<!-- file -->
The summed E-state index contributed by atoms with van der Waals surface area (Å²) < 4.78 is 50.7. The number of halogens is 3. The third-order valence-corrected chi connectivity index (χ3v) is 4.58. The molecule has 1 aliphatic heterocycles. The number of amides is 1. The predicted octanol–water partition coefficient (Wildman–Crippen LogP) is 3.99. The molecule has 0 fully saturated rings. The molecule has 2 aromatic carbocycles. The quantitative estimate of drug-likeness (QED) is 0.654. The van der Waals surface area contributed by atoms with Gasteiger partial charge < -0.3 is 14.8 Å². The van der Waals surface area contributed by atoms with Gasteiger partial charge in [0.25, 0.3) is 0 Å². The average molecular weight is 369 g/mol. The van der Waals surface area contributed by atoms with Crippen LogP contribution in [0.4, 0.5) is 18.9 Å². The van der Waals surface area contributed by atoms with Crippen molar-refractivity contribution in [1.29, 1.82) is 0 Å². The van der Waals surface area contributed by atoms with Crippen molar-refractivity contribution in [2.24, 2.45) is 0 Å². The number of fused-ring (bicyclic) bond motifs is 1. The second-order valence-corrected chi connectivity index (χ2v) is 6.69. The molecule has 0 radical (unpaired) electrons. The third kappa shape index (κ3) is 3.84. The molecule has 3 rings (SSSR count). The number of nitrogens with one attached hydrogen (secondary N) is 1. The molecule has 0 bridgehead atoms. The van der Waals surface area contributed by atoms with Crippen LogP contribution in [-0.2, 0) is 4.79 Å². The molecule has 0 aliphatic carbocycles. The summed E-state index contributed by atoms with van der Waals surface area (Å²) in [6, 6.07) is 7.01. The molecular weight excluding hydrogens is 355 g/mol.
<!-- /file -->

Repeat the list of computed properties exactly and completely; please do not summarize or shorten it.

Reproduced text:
The summed E-state index contributed by atoms with van der Waals surface area (Å²) < 4.78 is 50.7. The number of halogens is 3. The third-order valence-corrected chi connectivity index (χ3v) is 4.58. The molecule has 1 aliphatic heterocycles. The number of amides is 1. The predicted octanol–water partition coefficient (Wildman–Crippen LogP) is 3.99. The molecule has 0 fully saturated rings. The molecule has 2 aromatic carbocycles. The quantitative estimate of drug-likeness (QED) is 0.654. The van der Waals surface area contributed by atoms with Gasteiger partial charge < -0.3 is 14.8 Å². The van der Waals surface area contributed by atoms with Gasteiger partial charge in [0.25, 0.3) is 0 Å². The average molecular weight is 369 g/mol. The van der Waals surface area contributed by atoms with Crippen LogP contribution in [0.4, 0.5) is 18.9 Å². The van der Waals surface area contributed by atoms with Crippen molar-refractivity contribution in [1.29, 1.82) is 0 Å². The van der Waals surface area contributed by atoms with Crippen molar-refractivity contribution in [2.24, 2.45) is 0 Å². The number of fused-ring (bicyclic) bond motifs is 1. The second-order valence-corrected chi connectivity index (χ2v) is 6.69. The molecule has 0 radical (unpaired) electrons. The third kappa shape index (κ3) is 3.84. The molecule has 3 rings (SSSR count). The number of nitrogens with one attached hydrogen (secondary N) is 1. The molecule has 0 bridgehead atoms. The van der Waals surface area contributed by atoms with Crippen LogP contribution in [-0.2, 0) is 4.79 Å². The molecule has 0 aliphatic carbocycles. The summed E-state index contributed by atoms with van der Waals surface area (Å²) in [6, 6.07) is 7.01. The molecular weight excluding hydrogens is 355 g/mol.